I’m currently reading The God Who is There by Francis Shaeffer. I have been amazed by the cultural analysis he has done in the first half of the book, especially his analysis of art. The philosophical teachings found in much of the artwork the past two centuries absolutely fascinates me.
It is amazing to me the power in such a medium. The arts have indeed shaped the culture around us. Paintings, literature, and architecture are not merely entertaining hobbies but philosophy on display. Artist comment on their society, creatively displaying their worldview, their quest for meaning, and their final conclusions.
The amazing thing Shaeffer pointed out was that many of these men lived in complete and utter despair, particularly the modern painters such as Van Gough. Their artwork shows they were seeking for a universals while building and focusing on the particulars. These men were searching for answers in a world devoid of God and a world devoid of truth. The lives of such men are tragic, and their final conclusions are epitomized in their epic demise by the taking of their own life. After searching for meaning and significance, they found themselves in a dark hole of meaninglessness.
Francis Shaeffer concludes with this observation
These paintings, these poems, and these demonstrations which we have been talking about are the expression of men who are struggling with their appalling lostness. Dare we laugh at such things? Dare we feel superior when we view their tortured expressions in their art? Christians should stop laughing and take such men seriously. Then we shall have the right to speak again to our generation. These men are dying while they life; yet where is our compassion for them? There is nothing more ugly than a Christian orthodoxy without understanding or without compassion.
What an accurate critique. The tortured work of these men reveal the desperateness of those around us. Just as these artist express their own lostness in their artwork, they are in good company. There are neighbors, co-workers, and friends who are lost in the nebulous of the denial of absolute truth, seeking a meaning in a world where —at least in their worldview— is not possible. Subjectivism and existentialism merely mask the reality of their worldview – hopelessness and despair.
How does this reality change the way we look at the expressions of art around us? I suggest the following ways.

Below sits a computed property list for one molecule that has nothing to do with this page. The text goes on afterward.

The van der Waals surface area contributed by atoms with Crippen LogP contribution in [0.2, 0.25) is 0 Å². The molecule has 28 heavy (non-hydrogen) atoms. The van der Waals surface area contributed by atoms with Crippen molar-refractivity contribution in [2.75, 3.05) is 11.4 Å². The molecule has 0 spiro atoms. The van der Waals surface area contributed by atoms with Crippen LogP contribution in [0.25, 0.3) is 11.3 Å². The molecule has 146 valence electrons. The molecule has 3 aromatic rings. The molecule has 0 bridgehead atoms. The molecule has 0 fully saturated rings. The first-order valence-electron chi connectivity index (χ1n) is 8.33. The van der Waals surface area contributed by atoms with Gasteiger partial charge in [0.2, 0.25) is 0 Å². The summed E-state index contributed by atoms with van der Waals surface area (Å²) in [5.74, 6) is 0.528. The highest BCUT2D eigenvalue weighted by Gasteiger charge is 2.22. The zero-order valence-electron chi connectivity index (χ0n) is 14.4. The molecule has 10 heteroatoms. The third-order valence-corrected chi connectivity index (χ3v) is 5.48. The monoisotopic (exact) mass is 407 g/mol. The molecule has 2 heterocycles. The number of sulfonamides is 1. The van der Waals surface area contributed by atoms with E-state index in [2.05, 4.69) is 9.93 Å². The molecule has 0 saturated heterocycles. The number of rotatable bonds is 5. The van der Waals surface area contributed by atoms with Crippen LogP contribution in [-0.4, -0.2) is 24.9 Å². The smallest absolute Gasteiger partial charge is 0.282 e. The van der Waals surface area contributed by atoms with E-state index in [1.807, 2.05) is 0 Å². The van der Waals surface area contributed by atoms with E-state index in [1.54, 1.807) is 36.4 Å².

We Must Take Art Seriously
Christians are not very artistically inclined. Although there seems to be a reclaiming of the arts among Christians, many Christians have failed to take the medium seriously. We must understand that art shapes culture. It speaks into the souls of men in a deep and profound way. Art teaches. Always. This means that Christians must greatly understand the profoundness of the medium. As Christians, we know why men and women create art, it is because of the imago dei. There is something about our created nature in the image of God that compels us to create, explore, imagine, and speak. Christians must not dismiss the art of culture as immaturity, foolishness, or even irrelevance. Where philosophy teaches in the academy, art takes the philosophy of the academy and presents it initially to culture.
We Must Examine Art Critically
Christians must be cautious not to immediately accept all art forms and the message they communicate. Although we can enjoy the skill, precision, and creativity implored enjoying must not lead us to accepting. Let me give us a relevant example in the medium of film, the most powerful cultural shaper in western civilization.
The movie Avatar was a box office hit that made millions of dollars. It was a visually amazing epic adventure on an uncharted world. Although we can go see Avatar and enjoy the medium and creativity of the film, we must not accept its philosophical message, which is a retelling of the eastern worldview (which is become increasingly westernized), panenthism, which is a worldview in which a impersonal divine spirit indwells and connects all things together (think the force from Star Wars). This is completely contrary to the Christian worldview who says that God is not an impersonal spirit, but the personal God who exists in trinity.
The great danger is that so many christians embrace the art without critically thinking about its message. Art has a way of teaching us and shaping us in a way that we don’t realize is happening. The message of the theater, of novels, and of artwork instructs often times subconsciously. Christians must examine art seriously, but also critically.
We Must Observe Art With Scrutiny
We can know a great deal about our culture and about our society if we carefully examine the art it produces. From the latest oscar winning film to the latest Justin Beiber album (which can hardly be considered art). The arts reveal the values, the morality, and the worldview of those who are creating.
Christians must learn to view art with evangelistic interest. As we observe the art of culture, we must look for Gospel incompatibilities (this is not compatible with a Christian worldview) and Gospel bridges (that points to the meta narrative of Scripture). Christians must get their head out of the sand and observe the people and the culture God has placed us in. Then with investigative critical thinking we can accurately and contextually communicate the Gospel, answering the questions that the culture is asking. The Christian must take the pulse of culture by observing the arts. In order to share the Gospel effectively, we must no the walls and barriers of the people we are trying to reach.